** Calico Captive (girl interest; purchase/purchase for Kindle) or The Sign of the Beaver (boy interest; purchase/purchase for Kindle) by Elizabeth George Speare
*** Johnny Tremain by Esther Forbes (purchase)
Tree of Freedom by Rebecca Caudill (purchase)
Amos Fortune, Free Man by Elizabeth Yates (purchase)
*** The Reb and the Redcoats by Constance Savery (British view of revolution) (purchase)
Justin Morgan had a Horse by Marguerite Henry (purchase)
See it online at Ambleside's website.

Wednesday, July 11, 2012

A Short Synopsis Of Charlotte Mason's Philosophy of Education

"No sooner doth the truth ... . .come into the soul's sight, but the soul knows her to be her first and old acquaintance."

"The consequence of truth is great; therefore the judgment of it must not be negligent." (Whichcote).

1. Children are born persons.

2. They are not born either good or bad, but with possibilities for good and for evil.

3. The principles of authority on the one hand, and of obedience on the other, are natural, necessary and fundamental; but––

4. These principles are limited by the respect due to the personality of children, which must not be encroached upon whether by the direct use of fear or love, suggestion or influence, or by undue play upon any one natural desire.

5. Therefore, we are limited to three educational instruments––the atmosphere of environment, the discipline of habit, and the presentation of living ideas. The P.N.E.U. Motto is: "Education is an atmosphere, a discipline, and a life."

6. When we say that "education is an atmosphere," we do not mean that a child should be isolated in what may be called a 'child-environment' especially adapted and prepared, but that we should take into account the educational value of his natural home atmosphere, both as regards persons and things, and should let him live freely among his proper conditions. It stultifies a child to bring down his world to the child's' level.

7. By "education is a discipline," we mean the discipline of habits, formed definitely and thoughtfully, whether habits of mind or body. Physiologists tell us of the adaptation of brain structures to habitual lines of thought, i.e., to our habits.

8. In saying that "education is a life," the need of intellectual and moral as well as of physical sustenance is implied. The mind feeds on ideas, and therefore children should have a generous curriculum.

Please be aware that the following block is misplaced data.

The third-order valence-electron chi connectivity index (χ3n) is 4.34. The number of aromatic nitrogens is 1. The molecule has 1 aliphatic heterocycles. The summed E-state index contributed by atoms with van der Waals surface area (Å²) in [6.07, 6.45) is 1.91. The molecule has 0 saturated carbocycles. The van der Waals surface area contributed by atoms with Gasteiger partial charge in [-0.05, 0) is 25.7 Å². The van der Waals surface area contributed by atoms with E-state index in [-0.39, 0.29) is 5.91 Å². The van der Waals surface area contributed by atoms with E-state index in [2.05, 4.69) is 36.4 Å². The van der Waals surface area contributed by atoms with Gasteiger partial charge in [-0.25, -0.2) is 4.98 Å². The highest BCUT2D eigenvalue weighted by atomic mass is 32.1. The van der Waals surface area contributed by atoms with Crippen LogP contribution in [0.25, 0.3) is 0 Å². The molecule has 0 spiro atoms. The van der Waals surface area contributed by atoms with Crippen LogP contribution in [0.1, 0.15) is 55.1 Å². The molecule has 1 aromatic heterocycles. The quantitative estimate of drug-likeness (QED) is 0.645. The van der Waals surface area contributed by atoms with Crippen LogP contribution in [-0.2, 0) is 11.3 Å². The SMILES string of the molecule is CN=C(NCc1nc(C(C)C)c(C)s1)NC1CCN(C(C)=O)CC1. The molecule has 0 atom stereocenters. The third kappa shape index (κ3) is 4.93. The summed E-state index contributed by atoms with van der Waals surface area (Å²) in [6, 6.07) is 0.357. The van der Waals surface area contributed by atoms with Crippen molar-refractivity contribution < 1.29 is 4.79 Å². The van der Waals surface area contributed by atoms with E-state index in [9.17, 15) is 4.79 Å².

vol 6 pg xxx

9. We hold that the child's mind is no mere sac to hold ideas; but is rather, if the figure may be allowed, a spiritual organism, with an appetite for all knowledge. This is its proper diet, with which it is prepared to deal; and which it can digest and assimilate as the body does foodstuffs.

10. Such a doctrine as e.g. the Herbartian, that the mind is a receptacle, lays the stress of education (the preparation of knowledge in enticing morsels duly ordered) upon the teacher. Children taught on this principle are in danger of receiving much teaching with little knowledge; and the teacher's axiom is,' what a child learns matters less than how he learns it."

11. But we, believing that the normal child has powers of mind which fit him to deal with all knowledge proper to him, give him a full and generous curriculum; taking care only that all knowledge offered him is vital, that is, that facts are not presented without their informing ideas. Out of this conception comes our principle that,––

12. "Education is the Science of Relations"; that is, that a child has natural relations with a vast number of things and thoughts: so we train him upon physical exercises, nature lore, handicrafts, science and art, and upon many living books, for we know that our business is not to teach him all about anything, but to help him to make valid as many as may be of––

"Those first-born affinities
"That fit our new existence to existing things."

13. In devising a SYLLABUS for a normal child, of whatever social class, three points must be considered:

(a) He requires much knowledge, for the mind needs sufficient food as much as does the body.

(b) The knowledge should be various, for sameness in mental diet does not create appetite (i.e., curiosity)

(c) Knowledge should be communicated in well-chosen language, because his attention responds naturally to what is conveyed in literary form.